Cobbled Streets


This is a poem submitted for the poetry competition a few years back. Again the theme is war, the First World War in particular and the affect it has on once peaceful towns and villages.

As I walk down the windy cobbled road,

As I watch the thrushes calling in the oak trees,

As I look at the grazing cows in the inaudible fields,

Home seems everywhere.

When I saunter up the calm flagged road,

When I gaze at the blackbirds in the weeping willows,

When I squint at the braying donkeys tied to wooded poles,

Home is everywhere.

I amble through the muddy fields,

I admire the blue tits filtering away,

I regard the horses loping and cantering around,

Home was everywhere.

But then the war came, and now the cobbled roads are gone,

Now filled with sludge and soil,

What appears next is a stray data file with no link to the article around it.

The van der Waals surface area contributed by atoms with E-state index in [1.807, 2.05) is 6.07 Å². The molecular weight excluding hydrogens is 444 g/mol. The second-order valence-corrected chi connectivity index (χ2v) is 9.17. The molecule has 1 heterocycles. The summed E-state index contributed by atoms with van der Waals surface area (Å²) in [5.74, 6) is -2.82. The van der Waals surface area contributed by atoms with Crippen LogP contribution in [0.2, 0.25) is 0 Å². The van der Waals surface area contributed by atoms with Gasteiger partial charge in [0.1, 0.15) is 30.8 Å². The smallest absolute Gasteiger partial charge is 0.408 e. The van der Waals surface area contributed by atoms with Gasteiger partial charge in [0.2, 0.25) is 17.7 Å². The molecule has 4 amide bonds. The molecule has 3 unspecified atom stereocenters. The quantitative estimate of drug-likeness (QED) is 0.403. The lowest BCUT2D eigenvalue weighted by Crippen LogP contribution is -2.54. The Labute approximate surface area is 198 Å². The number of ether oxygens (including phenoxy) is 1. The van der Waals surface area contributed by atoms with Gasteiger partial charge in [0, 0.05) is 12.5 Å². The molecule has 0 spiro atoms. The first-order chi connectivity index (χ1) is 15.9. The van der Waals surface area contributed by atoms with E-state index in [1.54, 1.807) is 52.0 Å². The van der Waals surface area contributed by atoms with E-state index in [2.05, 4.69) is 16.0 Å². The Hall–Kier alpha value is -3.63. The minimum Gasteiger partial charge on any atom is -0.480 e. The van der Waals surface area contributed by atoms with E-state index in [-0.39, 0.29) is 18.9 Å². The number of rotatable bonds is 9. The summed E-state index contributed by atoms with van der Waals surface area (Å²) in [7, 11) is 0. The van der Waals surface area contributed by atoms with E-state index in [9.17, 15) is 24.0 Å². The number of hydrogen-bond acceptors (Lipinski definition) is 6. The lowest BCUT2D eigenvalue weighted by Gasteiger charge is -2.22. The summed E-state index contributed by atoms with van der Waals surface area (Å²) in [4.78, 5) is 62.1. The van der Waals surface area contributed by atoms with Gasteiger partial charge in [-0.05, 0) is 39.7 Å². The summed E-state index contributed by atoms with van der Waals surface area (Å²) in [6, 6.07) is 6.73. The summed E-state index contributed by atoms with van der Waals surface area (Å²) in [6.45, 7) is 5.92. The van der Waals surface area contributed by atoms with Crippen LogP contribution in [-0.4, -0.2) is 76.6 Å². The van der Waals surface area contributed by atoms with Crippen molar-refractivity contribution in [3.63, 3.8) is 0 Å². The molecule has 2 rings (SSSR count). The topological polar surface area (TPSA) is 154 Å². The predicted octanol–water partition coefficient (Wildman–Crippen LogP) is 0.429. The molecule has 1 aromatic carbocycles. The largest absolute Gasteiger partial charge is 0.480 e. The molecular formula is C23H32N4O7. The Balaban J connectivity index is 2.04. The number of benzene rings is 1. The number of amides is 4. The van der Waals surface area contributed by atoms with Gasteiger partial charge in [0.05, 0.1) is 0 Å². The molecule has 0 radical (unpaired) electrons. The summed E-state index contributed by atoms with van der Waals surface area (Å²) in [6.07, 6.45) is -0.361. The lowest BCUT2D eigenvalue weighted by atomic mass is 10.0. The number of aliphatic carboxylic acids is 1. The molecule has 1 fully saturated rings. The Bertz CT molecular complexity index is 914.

And screams of dying men on carts pulled by

Those humble horses that cantered around the calm fields.

But then the war came, and now the trees are gone,

Now filled with shelled holes, waist deep puddles of gore

And chucked bodies filled with blood and pus.

There is no one who can help them now,

The blind, the lame,

The demented… with those eyes filled with such fire,

The tormented… who are whipped mercilessly by cruel fingers.

When it’s over will the fields ever be back to their original beauty?

Will the horses once again graze in the passive grass?

Will the birds once again fetch food for their fledgling?

And will the roads return to the cobbled roughness they once were?


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